For more, please read the rest of the story.

Source: Bradenton Herald

Al Jazeera: Where students go to college for free

The cost of college is becoming an insurmountable hurdle for many families around the country--but not so for the residents of Kalamazoo, a small, vibrant city of 75,000 in southwestern Michigan, reports Al Jazeera. Since the program’s launch, about 2,800 Kalamazoo Public School graduates have taken advantage of Promise funds, totaling $50 million thus far--all paid by anonymous donors without the aid of an endowment or other fund-raising efforts. And there’s no end in sight for the Promise--it’s guaranteed by the donors to continue in perpetuity.

For more, please read the rest of the story.

Source: Al Jazeera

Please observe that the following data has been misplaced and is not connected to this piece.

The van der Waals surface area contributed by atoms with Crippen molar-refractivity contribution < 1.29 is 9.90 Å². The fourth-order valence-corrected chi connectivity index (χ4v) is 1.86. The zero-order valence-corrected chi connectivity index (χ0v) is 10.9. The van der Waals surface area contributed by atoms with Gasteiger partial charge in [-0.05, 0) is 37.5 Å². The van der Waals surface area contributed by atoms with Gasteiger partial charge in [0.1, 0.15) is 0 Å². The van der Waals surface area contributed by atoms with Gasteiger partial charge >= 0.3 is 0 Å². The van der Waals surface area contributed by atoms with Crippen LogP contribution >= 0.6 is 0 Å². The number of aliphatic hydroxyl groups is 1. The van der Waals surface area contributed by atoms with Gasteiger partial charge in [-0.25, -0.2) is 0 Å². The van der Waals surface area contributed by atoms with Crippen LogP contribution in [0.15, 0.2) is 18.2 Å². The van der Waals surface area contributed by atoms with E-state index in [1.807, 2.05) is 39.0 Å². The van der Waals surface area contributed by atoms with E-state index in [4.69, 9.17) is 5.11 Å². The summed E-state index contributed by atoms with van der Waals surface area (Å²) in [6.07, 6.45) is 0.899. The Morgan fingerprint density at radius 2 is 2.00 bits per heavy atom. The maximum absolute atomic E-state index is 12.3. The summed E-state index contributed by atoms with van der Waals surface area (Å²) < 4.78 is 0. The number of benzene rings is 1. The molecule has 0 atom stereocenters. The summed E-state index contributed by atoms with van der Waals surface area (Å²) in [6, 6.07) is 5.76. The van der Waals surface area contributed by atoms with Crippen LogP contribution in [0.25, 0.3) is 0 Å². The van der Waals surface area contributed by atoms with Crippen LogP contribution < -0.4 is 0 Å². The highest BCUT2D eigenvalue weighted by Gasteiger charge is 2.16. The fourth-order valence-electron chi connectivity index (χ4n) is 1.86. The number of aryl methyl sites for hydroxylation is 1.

Battle Creek Enquirer: Hope for the homeless

Daniel Jones  had one life that seemed to work but didn’t, and now he has another that does, reports the Battle Creek Enquirer. And he appreciates that in ways few people can imagine.

“This is exactly where I’m supposed to be,” he said. “I can be led. I may need a two-by-four, but I can be led.” And for the last three years he has been led here, to the Haven of Rest, a nonprofit organization that helps Battle Creek’s homeless population, serving perhaps 1,100 people a year.

For more, please read the rest of the story.

Source: Battle Creek Enquirer

Kalamazoo Gazette: Kalamazoo Poetry Festival to be held in April

Long a hub for decorated writers, Kalamazoo will host an inaugural poetry festival to celebrate the best from the region, and invite two acclaimed poets, to share their works, reports the Kalamazoo Gazette. The inaugural Kalamazoo Poetry Festival will be held April 4-5 and will feature readings, discussions, workshops and more, event organizers announced.

For more, please read the rest of the story.